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Maybe it's a chordate, maybe it's not one

Although the en.Wikipedia article on tunicates and the article on chordates both zing us with the fact that the phylum Chordata are defined by having a notochord, for some reason, the DYK hook on the main page equivocates and allows that tunicates may have a notochord.

Did you know … that although a tunicate is an invertebrate, its larva (pictured) may have a notochord and resemble a small tadpole?

Okay, en.wiki bad science, figure it out; do tunicate larvae have notechords or not?

Here’s what en.Wikipedia has to say about phylum Chordata:

Chordates, members of the phylum Chordata, are deuterostome animals possessing a notochord,

Then it lets us know that tunicates are members of the phylum Chordata:

Taxonomically, the phylum includes the subphyla Vertebrata, including mammals, fish, amphibians, reptiles, birds; Tunicata, including salps and sea squirts; and Cephalochordata, comprising the lancelets.

Make up your mind, en.wiki, purveyors of bad science; do they have notochords or not?

Am I being petty to ask that en.Wikipedia not rewrite taxonomy and evolution to suit the limited ability of its editors to write science articles?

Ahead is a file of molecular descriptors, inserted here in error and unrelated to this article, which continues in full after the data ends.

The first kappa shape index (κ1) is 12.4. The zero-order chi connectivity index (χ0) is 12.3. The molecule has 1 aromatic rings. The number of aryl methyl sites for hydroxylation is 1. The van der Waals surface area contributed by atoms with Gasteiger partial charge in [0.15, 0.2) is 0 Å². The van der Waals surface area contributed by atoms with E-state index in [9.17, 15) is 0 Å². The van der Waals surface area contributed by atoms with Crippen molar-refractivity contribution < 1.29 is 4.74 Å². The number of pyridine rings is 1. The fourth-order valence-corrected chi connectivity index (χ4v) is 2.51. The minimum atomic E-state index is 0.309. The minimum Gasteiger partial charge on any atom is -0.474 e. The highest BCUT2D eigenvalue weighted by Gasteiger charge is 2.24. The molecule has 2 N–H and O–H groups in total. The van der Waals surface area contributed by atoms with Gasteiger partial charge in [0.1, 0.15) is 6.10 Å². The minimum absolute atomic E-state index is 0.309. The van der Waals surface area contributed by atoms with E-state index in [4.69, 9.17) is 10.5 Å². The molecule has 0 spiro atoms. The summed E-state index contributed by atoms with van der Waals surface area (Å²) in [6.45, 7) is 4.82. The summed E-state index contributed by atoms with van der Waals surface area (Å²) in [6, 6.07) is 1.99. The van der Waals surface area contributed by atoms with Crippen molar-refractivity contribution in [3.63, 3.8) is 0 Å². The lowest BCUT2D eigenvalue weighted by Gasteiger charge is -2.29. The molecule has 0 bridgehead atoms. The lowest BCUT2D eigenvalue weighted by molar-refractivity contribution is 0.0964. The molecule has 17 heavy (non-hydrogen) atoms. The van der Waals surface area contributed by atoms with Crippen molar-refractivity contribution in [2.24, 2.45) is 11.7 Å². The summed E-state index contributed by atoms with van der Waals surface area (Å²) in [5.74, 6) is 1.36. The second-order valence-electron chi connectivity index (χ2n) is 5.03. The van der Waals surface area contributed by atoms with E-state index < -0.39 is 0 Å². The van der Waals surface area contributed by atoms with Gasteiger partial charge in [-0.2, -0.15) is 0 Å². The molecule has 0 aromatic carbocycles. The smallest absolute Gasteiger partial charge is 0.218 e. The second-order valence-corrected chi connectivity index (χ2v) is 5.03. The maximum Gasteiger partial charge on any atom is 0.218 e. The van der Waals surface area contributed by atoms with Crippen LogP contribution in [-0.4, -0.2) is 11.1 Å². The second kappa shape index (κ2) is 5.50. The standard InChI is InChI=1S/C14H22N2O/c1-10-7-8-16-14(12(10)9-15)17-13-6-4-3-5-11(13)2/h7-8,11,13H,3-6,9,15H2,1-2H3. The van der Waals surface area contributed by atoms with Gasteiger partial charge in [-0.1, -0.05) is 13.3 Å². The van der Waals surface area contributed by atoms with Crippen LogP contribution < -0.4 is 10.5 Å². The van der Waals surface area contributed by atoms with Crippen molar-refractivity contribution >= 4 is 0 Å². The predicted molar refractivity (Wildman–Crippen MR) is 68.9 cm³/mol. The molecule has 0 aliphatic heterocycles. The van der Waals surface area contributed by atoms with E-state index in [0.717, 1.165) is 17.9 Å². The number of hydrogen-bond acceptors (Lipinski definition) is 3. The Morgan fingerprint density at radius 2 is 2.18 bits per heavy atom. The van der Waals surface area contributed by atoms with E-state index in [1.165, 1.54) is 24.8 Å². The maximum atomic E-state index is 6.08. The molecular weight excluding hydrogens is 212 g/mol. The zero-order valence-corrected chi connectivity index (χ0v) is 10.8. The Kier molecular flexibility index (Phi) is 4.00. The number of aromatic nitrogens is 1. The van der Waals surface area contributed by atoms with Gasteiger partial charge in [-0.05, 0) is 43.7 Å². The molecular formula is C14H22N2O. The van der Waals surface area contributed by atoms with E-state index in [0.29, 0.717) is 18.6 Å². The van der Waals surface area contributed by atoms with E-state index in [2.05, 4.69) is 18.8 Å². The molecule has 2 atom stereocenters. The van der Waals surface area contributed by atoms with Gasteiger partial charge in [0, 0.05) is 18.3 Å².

(Note: This statement was approved for inclusion on the main page by one of en.Wikipedia’s more competent science writers, an editor who uses sources well and appears to understand what he/she is adding without plagiarizing the source. Everyone makes some mistakes; unfortunately the editor who wrote the hook, User:Cwmhiraeth, makes too many science mistakes to continue putting science articles on the main page, and other editors need to, in the meantime, do double and triple fact checks with an assumption of bad faith before allowing his/her articles on the main page.)

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